Subscribe to our newsletter!
In Search of Snow and the Magic Fly Box

In Search of Snow and the Magic Fly Box

 
     
Oct 2015

Words Alan Hobson pics courtesy of Angler & Antelope

Emotions are stirred when one thinks of, sees and feels snow, certainly in areas where it is an irregular occurrence. Call it a brain freeze if you like, but I have always had the desire to catch a trout either whilst it is snowing or in snowy surrounds. It just has a magical allure that makes cold, icy thoughts vanish.

The power rendered to one creating or tying your own flies also takes on magical proportions in a never-ending fly-fishing journey in the quest of designing that 'ultimate fly', which magically produces fish when nothing else works. "What is the connection," I hear you ask.

A good winter trout.

I guided a group of fly fisherman at one of our trophy waters and in the rush of packing up to make sure I got them to the Cradock Railway Station on time, to catch their train back to Johannesburg, I dropped one of my fly boxes. To some this might seem inconsequential, but to a magician it is akin to losing your magic wand. All the flies, some 150, had been created and tied by myself. Never mind the financial loss at R8 to R15 per fly and the expensive fly box, each fly took between 10 and 30 minutes to tie. Some flies even took a few days to develop.

The problem comes when there is no backup plan, as a lot of the patterns are experimental and have no recipe recorded. Thank goodness for social media and fancy cell phones though, as quite a few of my creations had been featured on Instagram.

Still anxious about my loss, I recalled the day’s events countless times in my mind to focus on where the fly box would most likely be lying in the veld. I had to return, and with a layer of overnight snow blanketing the mountains, I needed no further convincing.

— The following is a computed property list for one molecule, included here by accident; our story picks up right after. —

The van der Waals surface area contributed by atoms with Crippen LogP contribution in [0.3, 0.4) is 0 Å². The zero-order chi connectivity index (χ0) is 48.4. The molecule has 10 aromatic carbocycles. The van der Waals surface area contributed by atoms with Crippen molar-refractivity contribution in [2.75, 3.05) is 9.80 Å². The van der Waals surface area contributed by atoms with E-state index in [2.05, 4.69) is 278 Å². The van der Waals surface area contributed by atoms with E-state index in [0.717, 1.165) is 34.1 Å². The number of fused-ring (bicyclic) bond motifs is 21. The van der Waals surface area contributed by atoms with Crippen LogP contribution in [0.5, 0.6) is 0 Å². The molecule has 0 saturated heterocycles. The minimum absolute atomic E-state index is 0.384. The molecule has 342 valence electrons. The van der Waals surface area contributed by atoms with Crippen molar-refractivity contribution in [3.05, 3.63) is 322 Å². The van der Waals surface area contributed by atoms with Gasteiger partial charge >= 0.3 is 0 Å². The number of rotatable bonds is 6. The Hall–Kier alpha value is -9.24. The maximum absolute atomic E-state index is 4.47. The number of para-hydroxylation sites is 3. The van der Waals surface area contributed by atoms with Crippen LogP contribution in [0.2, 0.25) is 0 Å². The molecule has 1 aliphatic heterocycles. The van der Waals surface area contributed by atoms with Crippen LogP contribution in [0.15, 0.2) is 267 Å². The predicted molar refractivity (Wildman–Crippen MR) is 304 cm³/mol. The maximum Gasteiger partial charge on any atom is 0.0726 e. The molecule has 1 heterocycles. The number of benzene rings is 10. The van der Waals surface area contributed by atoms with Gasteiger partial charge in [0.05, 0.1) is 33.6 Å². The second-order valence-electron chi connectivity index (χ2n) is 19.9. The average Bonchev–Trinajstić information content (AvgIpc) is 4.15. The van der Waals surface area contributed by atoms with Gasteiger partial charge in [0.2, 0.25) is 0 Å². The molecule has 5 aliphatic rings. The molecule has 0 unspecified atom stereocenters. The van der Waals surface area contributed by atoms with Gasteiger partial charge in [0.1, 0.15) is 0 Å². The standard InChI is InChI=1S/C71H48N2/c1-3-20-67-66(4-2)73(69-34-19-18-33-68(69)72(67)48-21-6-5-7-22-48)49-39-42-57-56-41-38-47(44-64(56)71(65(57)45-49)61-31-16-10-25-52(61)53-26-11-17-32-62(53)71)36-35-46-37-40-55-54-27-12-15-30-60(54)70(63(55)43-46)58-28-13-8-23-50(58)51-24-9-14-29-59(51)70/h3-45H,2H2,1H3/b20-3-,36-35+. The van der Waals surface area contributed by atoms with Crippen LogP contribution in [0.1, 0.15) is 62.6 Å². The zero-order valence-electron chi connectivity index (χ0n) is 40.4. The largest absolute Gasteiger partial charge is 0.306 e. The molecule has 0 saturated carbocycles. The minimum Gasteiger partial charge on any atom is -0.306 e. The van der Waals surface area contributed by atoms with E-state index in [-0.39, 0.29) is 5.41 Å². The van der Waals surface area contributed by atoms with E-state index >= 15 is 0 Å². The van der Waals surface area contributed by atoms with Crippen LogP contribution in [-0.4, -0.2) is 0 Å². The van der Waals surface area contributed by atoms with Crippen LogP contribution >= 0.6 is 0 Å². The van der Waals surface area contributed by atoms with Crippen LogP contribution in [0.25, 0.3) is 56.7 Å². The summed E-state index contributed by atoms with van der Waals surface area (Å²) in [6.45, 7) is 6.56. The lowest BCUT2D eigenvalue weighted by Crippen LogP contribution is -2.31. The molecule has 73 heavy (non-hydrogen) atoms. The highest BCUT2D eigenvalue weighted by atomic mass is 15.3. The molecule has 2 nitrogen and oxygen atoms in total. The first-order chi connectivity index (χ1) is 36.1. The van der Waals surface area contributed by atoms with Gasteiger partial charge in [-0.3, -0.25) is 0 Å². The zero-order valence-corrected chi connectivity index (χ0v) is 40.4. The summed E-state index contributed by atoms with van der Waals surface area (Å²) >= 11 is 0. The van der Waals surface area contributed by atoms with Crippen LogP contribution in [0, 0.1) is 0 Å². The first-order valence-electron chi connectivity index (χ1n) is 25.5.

A typical winter’s day.

The drive to this trophy dam is somewhat of an adventure itself, as you travel for about an hour on a tar road past the Mountain Zebra National Park, and then another hour on gravel as you wind your way up various valleys to get up into the mountains behind the park. Keeping a keen eye out for game, predators and raptors and counting the number of species you see on the way helps remove some of the anxiety that comes from driving on roads that are best described as 4x4 tracks. So I was delighted to spot the newly introduced cheetah and lion scouting the electric fence on the perimeter of the park, as well as 21 species of antelope.

Upon arrival, I meticulously tracked my footsteps from the guided trip and after a few anxious metres, there my fly box lay. Relieved, I yodelled with joy at finding all my little soldiers still at attention, neatly packed and unscathed. I didn’t know one could get so emotional about a fly box!

The next few hours were exhilarating as I experimented with various new fly patterns and techniques that mimicked the entomology prevalent in the winter waters, the likes of snails, water beetles, backswimmers and midge larvae.

Back swimmers, water beetles and snails.

The thinking was to concentrate on the shape, size, colour and movement of the flies and rig them in such a way as to be as realistic as possible. Have your leader about 9-feet long and secure another metre length of tippet (we use nothing less than 1x tippet, as the fish are big and strong). Rig a 6-inch dropper at this knot and attach an epoxy buzzer. Tie a three-turn water knot with a 6-inch tag at the end of your tippet, making yet another dropper. Then attach your floating fly (water beetle, snail or backswimmer) to the dropper, with your point fly (weighted bloodworm, weighted midge larvae), about 50 cm from the snail. Your weighted point fly will pull the floating fly under with it, as your top dropper lies just below the surface. These insects move slowly up and down in the water, exactly the retrieve I was achieving.

Warmth from the adrenaline of success kept winter’s grasp at bay, temporarily. Sadly the winter sun was still too hot for the snow, as most of it had melted by the time I had reached the dam. Teasing me with a few patches that hid in the crevices not reached by the sun, the snow melt that trickled into the dam was 6°C; so cold that it burnt my hands when I dipped them in the water to release the fish. Still very much on my bucket list is to catch a trout in the snow.

A glimpse of left-over snow.

Source: DO IT NOW


Mountain Zebra National Park

Do it Now

Article provided from Do it Now - Adventure, Sport and Lifestyle Magazine.